Punjabi Americans have contributed a great deal to religious pluralism in the Sacramento Valley.  They belong to all of the major religions in South Asia — Sikhism, Hinduism, Islam, and Christianity.  Among the early South Asian pioneers, the vast majority were Sikh (90 percent), and the rest were mostly Muslim.   Before the 1960s, South Asians of all religions, and their Catholic wives and children, congregated and socialized together at the Stockton Sikh Temple.  Today there is greater diversity of religious membership among Punjabi Americans, as well as a proliferation of religious institutions.  After India’s Independence and Partition in 1947, and the growing diversity of the new immigrants, the South Asian American community established religious institutions along sectarian lines.  For instance, the Muslim Mosque Association — the oldest mosque in the US west of the Mississippi — was established in Sacramento in 1947.

In Yuba City, Punjabi Americans have built houses of worship representing most of the major religions in South Asia — Sikhism, Islam, Hinduism and Christianity.  The most remarkable feature of Punjabi-American religious life in Yuba City is the strong inter-faith support and cooperation that exists as shown by the examples below.

Sikh Gurdwaras (Houses of Worship)

Yuba City Sikh Temple, Courtesy of the Everest FamilyThe largest and most influential South Asian religious institutions in Yuba City are the Gurdwaras.  Yuba City’s Gurdwara at Tierra Buena is the oldest and largest in the area, and it was the third Gurdwara created in California.  Since the founding of the first Gurdwara in Yuba City at Tierra Buena, Sikh leaders regularly hold open houses and tours in which they host members of local Christian churches to welcome them into their place of worship, eat together in a free communal meal, and inform them about the core values of their faith and community.  Community leader Hari Singh Everest was the principal ambassador for the Gurdwara to the broader community from the 1970s to the 1990s.  He gave countless talks in churches and hosted many church groups at the Gurdwara to foster good will and inter-faith understanding.  More recently, the Punjabi American Heritage Society members, particularly Dr Jasbir Singh Kang, have organized open house seminars at the Gurdwara to promote inter-faith friendship and understanding.

Sri Narayan Hindu Temple

Hardial Singh Hunji and Kushalia Devi, Passports, 1947

In Yuba City, there is one Hindu temple dedicated to Lord Narayan, the all-pervading form of Lord Vishnu, one of the three major Gods in the faith, who preserves dharma (or righteousness). Hinduism is the third largest world religion, and 15% of the global population is Hindu.  The temple has a fascinating history.  Mr Hardial Singh Hunji, a Sikh man married to a Hindu woman named Kushalia Devi, built the only Hindu temple in Yuba City.  His wife, who was a devout Hindu, expressed her disappointment when she learned that Yuba City did not a Hindu temple when she arrived in 1952.  To fulfill his wife’s wish, Mr Hunji donated five acres of land and built the temple in 1995 at a personal cost of $1.75 million.  He also traveled to India to place the ashes of his parents and his wife in the holy Ganga River.  In addition to the shrines for Lord Narayan and other Hindu Gods in this temple, there are images of holy figures from various religions, including Guru Nanak and Guru Govind Singh from the Sikh religion as well as Jesus Christ.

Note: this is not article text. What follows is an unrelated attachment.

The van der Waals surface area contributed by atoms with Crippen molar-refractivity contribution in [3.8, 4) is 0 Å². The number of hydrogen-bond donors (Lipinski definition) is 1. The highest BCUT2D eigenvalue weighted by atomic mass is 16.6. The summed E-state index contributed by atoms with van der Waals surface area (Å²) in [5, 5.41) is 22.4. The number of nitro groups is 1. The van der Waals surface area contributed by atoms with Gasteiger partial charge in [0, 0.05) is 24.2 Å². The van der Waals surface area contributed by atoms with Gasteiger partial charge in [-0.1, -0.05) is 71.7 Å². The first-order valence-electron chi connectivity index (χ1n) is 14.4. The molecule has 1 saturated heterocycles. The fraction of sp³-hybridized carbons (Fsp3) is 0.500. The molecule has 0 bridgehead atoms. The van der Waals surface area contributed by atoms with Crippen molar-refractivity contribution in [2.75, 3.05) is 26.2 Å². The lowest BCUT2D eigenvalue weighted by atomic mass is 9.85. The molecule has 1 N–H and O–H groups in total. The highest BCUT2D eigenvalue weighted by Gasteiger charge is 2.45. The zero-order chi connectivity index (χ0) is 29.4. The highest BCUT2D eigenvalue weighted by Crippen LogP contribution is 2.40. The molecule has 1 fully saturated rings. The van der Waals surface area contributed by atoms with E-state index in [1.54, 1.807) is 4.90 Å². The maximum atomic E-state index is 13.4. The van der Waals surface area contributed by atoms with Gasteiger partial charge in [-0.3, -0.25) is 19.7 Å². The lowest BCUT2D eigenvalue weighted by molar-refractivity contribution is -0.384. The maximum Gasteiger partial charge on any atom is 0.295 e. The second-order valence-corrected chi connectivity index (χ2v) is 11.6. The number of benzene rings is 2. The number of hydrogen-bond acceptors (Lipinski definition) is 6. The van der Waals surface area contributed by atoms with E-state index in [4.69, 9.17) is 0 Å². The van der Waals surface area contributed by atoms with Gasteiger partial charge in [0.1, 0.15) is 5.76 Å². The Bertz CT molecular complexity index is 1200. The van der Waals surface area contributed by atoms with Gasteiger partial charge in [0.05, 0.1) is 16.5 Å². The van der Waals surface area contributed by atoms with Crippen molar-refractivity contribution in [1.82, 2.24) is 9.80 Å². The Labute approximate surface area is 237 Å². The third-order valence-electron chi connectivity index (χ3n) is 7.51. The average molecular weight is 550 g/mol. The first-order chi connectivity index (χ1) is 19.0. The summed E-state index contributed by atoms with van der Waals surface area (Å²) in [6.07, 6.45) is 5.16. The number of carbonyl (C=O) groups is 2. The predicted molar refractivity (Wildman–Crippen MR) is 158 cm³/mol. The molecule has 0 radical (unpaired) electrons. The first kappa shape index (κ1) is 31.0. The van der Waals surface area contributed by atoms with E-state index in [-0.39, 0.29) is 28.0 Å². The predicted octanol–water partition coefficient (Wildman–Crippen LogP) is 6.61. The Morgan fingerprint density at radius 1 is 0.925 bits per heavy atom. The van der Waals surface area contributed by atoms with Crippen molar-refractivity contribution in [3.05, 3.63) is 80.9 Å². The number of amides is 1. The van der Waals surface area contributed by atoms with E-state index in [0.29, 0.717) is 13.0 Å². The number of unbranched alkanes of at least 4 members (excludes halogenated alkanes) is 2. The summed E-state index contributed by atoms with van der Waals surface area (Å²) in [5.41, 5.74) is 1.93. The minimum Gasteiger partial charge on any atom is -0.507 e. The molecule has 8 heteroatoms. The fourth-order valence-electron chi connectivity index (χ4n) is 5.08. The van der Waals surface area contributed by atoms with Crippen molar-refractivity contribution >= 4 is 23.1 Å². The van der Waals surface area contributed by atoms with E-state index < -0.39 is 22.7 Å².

Islamic Center of Yuba City

Islamic Center of Yuba City. Photography by Nicole Ranganath

The picturesque Islamic Center located on Tierra Buena Road was not yet completed when it was burned to the ground by arsonists on September 1, 1994.  This was the first hate-crime to destroy a mosque in the United States.  The Sikh community helped to rebuild the mosque.  David Washburn’s documentary “An American Mosque” beautifully tells the story of the struggle against religious intolerance in this small rural town.


Road to Life Christian Church

Road to Life Christian Church, Yuba City. Photograph by Nicole Ranganath

Punjabi American Christians in Yuba City worship at an array of local Christian churches from Evangelical to Methodist and Catholic churches.  The Road to Life Church is the Christian Church in town that offers sermons in the Punjabi language and serves the Punjabi-speaking Christian community.